Get him, Macca! See if you can top the Lance 'look' as you go by. Make sure they get it on film.
They're serving gatorade and iced espresso at the .6 mile marker on the SWIM again this morning (from a little catamaran). It's a promo for a coffee company, and a good one, because everyone is talking about it.
The parade was pretty lame. I guess in the whole scheme of things, they're allowed a lame sub-event. It seemed like the primary reason they had it was to funnel everyone into the expo, which officially opens when the parade ends at its entrance. I'll hit said expo (hard) later this morning, but it was way too much of a zoo last night. I think they're unlikely to run out of Ford Explorers overnight.
Also, I might have been more into it if the USAT hadn't been so obviously outclassed by every other country in the world. Matching uniforms like the Kiwis? Cool hats like the Canadians? Cheap t-shirts like most every other country? Even a flag or button or something? Nope. I know there's some sort of a feud or something between the USAT and WTC, but it would be nice to spend a (very) little coin to show that they support the athletes good or lucky enough to get here. Andy Baldwin went to the effort of finding a shirt for the parade, so we all could probably do to similarly go the extra mile.
Tuesday, October 9, 2007
What's in the bag you get when you register for Ironman Hawaii?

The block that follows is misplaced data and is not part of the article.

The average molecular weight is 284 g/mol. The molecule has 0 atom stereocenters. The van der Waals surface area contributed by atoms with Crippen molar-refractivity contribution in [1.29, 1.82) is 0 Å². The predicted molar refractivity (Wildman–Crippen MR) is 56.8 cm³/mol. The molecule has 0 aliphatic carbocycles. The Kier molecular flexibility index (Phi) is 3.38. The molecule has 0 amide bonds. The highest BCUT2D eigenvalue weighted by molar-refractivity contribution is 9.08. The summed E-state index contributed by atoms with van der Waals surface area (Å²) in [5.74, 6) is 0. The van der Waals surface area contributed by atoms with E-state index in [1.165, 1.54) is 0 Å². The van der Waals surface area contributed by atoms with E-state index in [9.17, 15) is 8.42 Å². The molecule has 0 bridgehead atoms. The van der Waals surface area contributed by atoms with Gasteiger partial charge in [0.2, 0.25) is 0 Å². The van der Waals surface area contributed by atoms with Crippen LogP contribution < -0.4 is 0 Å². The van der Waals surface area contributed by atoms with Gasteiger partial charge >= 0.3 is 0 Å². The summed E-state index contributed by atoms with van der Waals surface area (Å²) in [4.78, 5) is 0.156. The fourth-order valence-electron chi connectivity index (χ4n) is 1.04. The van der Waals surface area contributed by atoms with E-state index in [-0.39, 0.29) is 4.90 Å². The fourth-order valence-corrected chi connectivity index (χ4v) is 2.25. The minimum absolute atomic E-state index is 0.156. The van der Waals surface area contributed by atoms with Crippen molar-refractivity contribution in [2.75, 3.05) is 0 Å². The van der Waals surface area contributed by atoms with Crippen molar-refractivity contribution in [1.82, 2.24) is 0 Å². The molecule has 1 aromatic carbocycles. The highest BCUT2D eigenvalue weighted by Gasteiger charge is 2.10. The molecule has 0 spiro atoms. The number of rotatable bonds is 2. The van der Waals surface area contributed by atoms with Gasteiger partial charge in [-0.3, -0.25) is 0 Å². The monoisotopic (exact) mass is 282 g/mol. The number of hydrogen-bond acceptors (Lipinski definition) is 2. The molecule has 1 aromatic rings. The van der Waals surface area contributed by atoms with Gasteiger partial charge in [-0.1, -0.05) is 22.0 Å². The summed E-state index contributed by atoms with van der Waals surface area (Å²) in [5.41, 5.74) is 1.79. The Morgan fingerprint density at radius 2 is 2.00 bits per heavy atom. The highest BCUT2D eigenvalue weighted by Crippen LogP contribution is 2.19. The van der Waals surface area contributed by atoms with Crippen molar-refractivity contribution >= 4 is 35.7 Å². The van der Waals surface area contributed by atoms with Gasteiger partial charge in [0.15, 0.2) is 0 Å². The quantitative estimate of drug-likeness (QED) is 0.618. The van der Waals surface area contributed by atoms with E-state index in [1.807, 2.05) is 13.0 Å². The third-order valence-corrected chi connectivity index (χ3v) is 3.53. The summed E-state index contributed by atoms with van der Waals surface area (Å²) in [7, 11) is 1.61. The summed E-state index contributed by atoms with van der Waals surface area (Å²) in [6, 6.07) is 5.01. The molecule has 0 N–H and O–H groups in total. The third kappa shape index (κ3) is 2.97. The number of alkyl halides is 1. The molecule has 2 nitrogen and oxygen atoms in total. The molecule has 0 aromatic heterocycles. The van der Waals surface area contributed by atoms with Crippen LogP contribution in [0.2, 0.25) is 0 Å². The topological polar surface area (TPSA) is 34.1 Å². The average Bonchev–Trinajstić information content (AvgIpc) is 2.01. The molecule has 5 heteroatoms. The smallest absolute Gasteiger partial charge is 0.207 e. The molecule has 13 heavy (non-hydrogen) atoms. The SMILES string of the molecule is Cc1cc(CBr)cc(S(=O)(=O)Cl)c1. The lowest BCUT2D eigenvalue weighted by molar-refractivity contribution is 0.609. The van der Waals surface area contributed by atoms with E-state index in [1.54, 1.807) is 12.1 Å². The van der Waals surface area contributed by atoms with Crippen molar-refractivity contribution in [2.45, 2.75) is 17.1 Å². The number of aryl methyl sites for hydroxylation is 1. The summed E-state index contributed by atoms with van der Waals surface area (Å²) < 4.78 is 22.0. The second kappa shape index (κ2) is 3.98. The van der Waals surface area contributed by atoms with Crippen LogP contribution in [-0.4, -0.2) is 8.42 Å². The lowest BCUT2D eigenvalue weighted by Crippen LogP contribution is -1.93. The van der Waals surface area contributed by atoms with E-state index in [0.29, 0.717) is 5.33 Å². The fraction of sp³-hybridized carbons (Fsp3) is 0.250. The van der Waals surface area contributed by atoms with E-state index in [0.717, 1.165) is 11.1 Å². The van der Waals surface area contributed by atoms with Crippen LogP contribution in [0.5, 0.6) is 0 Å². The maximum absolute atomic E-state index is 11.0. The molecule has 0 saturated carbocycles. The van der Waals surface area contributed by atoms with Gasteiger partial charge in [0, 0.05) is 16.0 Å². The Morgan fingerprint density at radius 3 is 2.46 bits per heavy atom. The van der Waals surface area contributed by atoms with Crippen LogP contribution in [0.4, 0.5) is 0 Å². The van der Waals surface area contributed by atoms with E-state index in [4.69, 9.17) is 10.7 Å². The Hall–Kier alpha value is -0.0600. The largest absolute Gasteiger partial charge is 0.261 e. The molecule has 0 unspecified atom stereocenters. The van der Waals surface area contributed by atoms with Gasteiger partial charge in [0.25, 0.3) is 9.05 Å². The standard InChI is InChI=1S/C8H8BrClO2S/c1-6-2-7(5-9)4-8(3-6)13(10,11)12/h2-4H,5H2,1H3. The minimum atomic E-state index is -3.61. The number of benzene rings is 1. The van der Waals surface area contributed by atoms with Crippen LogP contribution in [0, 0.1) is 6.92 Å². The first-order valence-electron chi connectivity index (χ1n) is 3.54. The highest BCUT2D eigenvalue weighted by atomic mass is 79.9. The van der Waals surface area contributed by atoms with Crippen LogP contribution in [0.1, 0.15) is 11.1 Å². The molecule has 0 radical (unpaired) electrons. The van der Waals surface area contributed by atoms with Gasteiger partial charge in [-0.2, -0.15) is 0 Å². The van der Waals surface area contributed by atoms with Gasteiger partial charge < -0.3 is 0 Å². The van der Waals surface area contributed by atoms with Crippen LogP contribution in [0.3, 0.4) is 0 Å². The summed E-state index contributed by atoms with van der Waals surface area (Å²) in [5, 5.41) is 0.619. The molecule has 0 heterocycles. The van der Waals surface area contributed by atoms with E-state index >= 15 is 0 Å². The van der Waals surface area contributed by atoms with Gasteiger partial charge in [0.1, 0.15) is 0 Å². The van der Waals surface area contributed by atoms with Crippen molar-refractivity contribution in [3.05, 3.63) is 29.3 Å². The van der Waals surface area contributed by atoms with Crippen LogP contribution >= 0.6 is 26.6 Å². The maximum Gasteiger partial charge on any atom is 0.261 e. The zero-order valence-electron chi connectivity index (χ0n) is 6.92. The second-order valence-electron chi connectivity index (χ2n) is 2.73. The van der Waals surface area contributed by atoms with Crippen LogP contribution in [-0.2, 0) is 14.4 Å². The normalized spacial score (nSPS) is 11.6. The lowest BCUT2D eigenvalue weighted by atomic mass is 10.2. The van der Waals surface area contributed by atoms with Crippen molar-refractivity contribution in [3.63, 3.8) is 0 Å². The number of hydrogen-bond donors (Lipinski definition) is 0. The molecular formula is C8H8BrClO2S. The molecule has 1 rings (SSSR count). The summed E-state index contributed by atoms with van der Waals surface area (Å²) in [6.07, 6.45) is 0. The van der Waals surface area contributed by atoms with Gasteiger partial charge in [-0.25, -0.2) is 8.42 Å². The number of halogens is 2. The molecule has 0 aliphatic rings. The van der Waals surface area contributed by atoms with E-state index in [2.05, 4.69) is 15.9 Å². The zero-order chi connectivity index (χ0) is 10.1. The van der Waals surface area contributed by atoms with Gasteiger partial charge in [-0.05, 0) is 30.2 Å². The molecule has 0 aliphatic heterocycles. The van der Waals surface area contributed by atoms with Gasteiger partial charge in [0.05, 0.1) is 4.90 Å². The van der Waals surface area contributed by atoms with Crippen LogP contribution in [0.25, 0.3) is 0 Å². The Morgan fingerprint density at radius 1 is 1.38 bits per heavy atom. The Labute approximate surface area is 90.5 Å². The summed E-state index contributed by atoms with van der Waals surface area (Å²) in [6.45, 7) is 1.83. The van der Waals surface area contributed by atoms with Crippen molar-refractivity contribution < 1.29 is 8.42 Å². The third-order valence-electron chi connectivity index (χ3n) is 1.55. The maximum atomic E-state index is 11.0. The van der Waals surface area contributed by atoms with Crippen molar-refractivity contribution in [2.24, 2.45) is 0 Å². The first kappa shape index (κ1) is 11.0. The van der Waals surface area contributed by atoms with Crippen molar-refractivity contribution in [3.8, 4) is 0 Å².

Kuji Sports (Ironman Helmets)
Big Island Jewelers (Ironman Jewelry)
Red sail sports (swim turnaround boat tix)
Hawaiian Islands School of Massage
Headsweats Kona 2007 Cap
Gatorade Endurance bottle
Dell Kona 2007 bottle
Dell Kona 2007 mousepad (with room for pic)
Lifesport mousepad (very cheap)
Powerbar C2Max bar
Clinique M-Gel and Face Scrub
Anothy travel M-dot luggage tag
Number-specific sub bag:
Notice not to put sunscreen on until after the swim
Notice to not bike or drive in energly lab before race day
Double-sided instruction sheet
Two run race numbers
Plastic frame number
Permanent frame sticker
Timing chip band
Five plastic gear bags
Two family pier passes
Bike check-out ticket
Ties, rubber bands
Official Ironman Program
Sweat rate survey
I finally got pics up from the Queen K ride, and I put up pics of all these goodies as well.
I was the first customer at Lava Java this morning. That'll be the first and last event I win this week. I have my swim critique session with Luke Bell, Belinda Granger and Chris Leigh in a bit. These folks are hilarious, so it should be a good time.
Yesterday, I got a bus tour of the whole bike course, narrated by Shane and Chris, and then rode the last 36 miles home from Kawaiihae.